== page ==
Women's league drive on, the way is
not open for an active campaign to
be started now but the present class
of 1927 in the various schools and
colleges in the University could cen-
ter interest at once in the memorial
bells project and bring ithto attention
by contributing to that fund as their
Igift to the University. If funds for
the bells could be raised as an ei-
dence of good faith, the way would be
opened for a donation of the cam-
panile itself. The hopes and plans
for a memorial campanile are not to
be discouraged. The senior class can
help tremendously.
Three million men and women in
the United States are now pursuing
some kind of education after working
hours, it was revealed in a recent in-
vestigation made by the American
Association for Adult Education. This

number is greater than the total en-
rollments of all the colleges and uni-
versities in the country.
It is a significant, as well as in-
teresting, fact that the number of per-
sons employed daily who are taking
the opportunity to obtain some kind
of education is greater than that of
all those devoting their full time to
the pursuit of higher learning. These
three million men and women have
come to understand and appreciate
the true value of education. The diffi-
culties and time involved for definite
study after working hours makes the
assumption evident. It is deporable
that the realization does not come
more often earlier in life; so many
later regret the wasted years of op-

ANN ARBOR, April 2.-Timothy'
Hay, a newcomer in campus political
circles, was entered as a dark horse
in the race for mayor of Ann Arbor
by his friends last night. He will
run as a sticker candidate.
* * *
I am running as the Students'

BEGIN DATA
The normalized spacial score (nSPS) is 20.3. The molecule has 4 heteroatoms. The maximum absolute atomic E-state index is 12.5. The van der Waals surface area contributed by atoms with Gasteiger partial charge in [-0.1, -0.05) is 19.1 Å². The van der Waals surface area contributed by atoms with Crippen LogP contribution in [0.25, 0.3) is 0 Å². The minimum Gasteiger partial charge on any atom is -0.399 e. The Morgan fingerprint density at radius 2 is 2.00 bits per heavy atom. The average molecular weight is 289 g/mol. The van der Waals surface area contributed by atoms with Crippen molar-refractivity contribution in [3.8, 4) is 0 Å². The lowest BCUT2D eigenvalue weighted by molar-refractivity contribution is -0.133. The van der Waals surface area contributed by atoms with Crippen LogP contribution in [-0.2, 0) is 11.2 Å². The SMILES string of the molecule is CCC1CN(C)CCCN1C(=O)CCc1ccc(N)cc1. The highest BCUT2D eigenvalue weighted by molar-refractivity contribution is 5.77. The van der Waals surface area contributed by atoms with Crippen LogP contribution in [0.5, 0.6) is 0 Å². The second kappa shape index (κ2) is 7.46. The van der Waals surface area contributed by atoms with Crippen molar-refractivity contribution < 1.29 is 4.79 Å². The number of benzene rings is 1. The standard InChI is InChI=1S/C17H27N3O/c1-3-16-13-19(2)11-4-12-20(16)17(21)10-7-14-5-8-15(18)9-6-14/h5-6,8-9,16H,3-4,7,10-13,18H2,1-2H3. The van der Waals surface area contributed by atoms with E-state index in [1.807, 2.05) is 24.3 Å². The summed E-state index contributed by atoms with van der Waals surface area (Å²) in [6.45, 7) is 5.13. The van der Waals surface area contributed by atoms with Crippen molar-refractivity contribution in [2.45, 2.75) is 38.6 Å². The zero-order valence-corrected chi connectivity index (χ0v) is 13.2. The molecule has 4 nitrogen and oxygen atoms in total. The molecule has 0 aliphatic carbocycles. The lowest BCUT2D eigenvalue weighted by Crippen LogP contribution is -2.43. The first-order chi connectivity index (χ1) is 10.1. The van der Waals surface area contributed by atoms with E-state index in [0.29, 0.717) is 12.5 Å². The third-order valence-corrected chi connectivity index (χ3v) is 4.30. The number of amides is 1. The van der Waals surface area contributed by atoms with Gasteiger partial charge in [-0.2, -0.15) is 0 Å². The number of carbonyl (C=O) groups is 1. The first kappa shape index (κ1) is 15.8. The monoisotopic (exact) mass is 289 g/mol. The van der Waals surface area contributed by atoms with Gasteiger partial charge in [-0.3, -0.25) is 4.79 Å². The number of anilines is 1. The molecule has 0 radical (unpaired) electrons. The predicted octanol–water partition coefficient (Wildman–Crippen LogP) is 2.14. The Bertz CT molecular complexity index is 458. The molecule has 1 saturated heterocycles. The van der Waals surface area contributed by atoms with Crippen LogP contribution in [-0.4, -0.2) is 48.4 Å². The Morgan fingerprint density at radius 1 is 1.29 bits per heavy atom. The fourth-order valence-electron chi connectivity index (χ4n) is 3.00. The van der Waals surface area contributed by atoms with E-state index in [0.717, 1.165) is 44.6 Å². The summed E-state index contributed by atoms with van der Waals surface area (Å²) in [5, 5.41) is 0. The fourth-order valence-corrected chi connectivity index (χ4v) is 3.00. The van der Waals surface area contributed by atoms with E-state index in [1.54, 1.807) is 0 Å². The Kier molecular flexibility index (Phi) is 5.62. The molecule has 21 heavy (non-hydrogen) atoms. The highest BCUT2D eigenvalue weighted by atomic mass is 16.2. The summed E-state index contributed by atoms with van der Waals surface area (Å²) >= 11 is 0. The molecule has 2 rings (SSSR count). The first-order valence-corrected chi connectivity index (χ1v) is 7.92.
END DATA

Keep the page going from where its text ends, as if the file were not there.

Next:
Choice for Mayor," said Hay last
night. "The University has its candi-
date in Campbell, and the townspeople
are voting for the local Oil king, but
up to this time the students have had
nobody to represent them. I am now
that nobody."
* * *
Mr. hay stated his platform as fol-
(1) No police protection for thea-
tcrs at any time.
(2) Laughing gas instead of tear
gas to be used in case townspeople
rush convocations.
(3) Pave at least one street every
4) Abolition of Commerce and in-
troduction of Education.
(5) Formation of a fire depart-
(6) Two slogans for our fair city:
"Where Riots Are Riots."
"Where Commerce and Education
Mayor--Timothy Hay.
Pres. of Council-Kernel.
County School Commissioner-Tillot-
County Drain Commissioner The Sta-
dium Contractor.
Two Justices of Peace-B. and G.
Ambassador to Chelsea-Black Tik.
Alderman, 6th Wrd-Oscar.
Prohibition Agent-Wet Hay.
Secretary of War-Eddy. (Sherwood
the Great).
3IovIe Censor-Herb Jump.
Garbage Collector-Gargoyle.
* * *
The Sixth Ward hasn't much choice
in this election of alderman. They
I have to take a professor either way-
that is, of course, unless they use
stickers for Oscar, Kernel's Wonder
Waldo Abott is running on the
Democratic tick'at for alderman
against Joseph A. Bursley, Republi-
can. The Republican club on campus
ought to refuse to take Rhetoric from
Abbot hereafter.
The Faculty Men's club must be a
hot-bed of politics now. Another pro-
fessor bitten by the ballot is 0. J.
Campbell, Republican, who is out for
the job of supervisor of the 6th ward.
* * *
Every speech at the gridiron ban-
quet will contain the word "Little,"
the chairman announced yesterday. If
they wanted to carry out the idea to
its logical conclusion they ought to
have one by the managing editor of